5. Consider Yoga and Pilates.  Its easy to get fixated with losing muscle mass to the point where they will avoid any form of weight training because they see it as a form of “bulking up” which is the last thing they want.  The truth is though that it takes bodybuilders mad amounts of time in the gym to bulk up.  Exercise regimes like Yoga and Pilates help “sculpt” and “tone” muscle leading to a better shape and posture.  You’ll actually develop metabolically active muscles without the fat they are helping you burn.  You will actually get a little smaller.
  6. Make use of a personal trainer.  Lying to yourself and making excuses are easy ways out when you’re struggling, particularly when you are trying to do things on your own.  Taking advantage of your gyms personal trainer is a useful way to make a commitment to your goals and getting support when you need it.  Those things are just secondary benefits though, their primary benefit is to help you make the most of the exercises you are doing and use the equipment safely without damaging yourself.
  7. Whatever you do, exercise should be something you ENJOY.  Ideally, you’re looking for three to four exercise sessions a week (more if you can manage)  So you’ll likely be spending quite a bit of time doing it.  If you’re going to stick to it, it makes sense that you should enjoy it.  If you absolutely hate exercise, it will become to skip sessions or worse quit altogether.  Even if you do enjoy your preferred routine, mix it up every now and again to prevent you from falling into a rut and just “going through the motions”.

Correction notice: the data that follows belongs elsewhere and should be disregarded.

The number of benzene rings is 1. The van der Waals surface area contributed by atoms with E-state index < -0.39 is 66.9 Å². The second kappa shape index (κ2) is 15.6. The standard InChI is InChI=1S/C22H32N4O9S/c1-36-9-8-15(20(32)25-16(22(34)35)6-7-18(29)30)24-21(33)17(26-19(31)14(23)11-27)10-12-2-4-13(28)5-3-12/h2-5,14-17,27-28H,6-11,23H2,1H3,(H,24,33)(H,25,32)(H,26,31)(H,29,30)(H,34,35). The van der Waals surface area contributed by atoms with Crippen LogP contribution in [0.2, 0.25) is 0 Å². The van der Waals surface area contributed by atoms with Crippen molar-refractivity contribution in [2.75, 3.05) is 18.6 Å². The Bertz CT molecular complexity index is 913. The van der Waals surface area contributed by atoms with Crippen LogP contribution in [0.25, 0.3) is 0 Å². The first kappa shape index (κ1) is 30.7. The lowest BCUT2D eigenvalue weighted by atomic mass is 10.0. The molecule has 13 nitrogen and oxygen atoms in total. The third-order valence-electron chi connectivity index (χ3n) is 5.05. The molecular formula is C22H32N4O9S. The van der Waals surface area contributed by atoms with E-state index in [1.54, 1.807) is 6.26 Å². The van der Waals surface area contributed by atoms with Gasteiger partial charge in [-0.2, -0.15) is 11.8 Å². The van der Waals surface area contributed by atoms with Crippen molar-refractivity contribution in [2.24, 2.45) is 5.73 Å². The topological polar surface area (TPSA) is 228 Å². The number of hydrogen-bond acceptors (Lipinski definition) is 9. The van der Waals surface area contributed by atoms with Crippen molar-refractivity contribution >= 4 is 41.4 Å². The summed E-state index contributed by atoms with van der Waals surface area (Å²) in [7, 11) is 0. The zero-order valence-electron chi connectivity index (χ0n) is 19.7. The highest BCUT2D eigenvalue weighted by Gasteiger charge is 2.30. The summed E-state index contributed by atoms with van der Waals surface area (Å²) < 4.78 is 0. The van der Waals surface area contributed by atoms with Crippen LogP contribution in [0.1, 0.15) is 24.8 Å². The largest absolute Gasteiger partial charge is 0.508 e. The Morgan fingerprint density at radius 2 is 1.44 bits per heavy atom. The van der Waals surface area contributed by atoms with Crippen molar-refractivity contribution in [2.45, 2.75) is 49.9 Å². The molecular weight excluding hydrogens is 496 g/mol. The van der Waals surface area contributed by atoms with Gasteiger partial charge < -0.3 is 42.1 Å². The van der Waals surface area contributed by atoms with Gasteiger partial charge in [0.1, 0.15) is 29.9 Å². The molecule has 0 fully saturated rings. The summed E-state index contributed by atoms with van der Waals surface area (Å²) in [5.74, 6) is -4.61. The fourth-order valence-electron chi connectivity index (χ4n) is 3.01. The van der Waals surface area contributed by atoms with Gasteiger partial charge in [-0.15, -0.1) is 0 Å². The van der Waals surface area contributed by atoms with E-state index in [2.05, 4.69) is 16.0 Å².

8. It generally takes about 30 days to form a habit.  When you start changing your lifestyle for the better, each change, whatever it is will take time to become “normal” Remember what we said at the start, you have more time than you realise and there are no quick fixes. Transition is a long term plan you’re looking at and losing weight is just one part of the journey.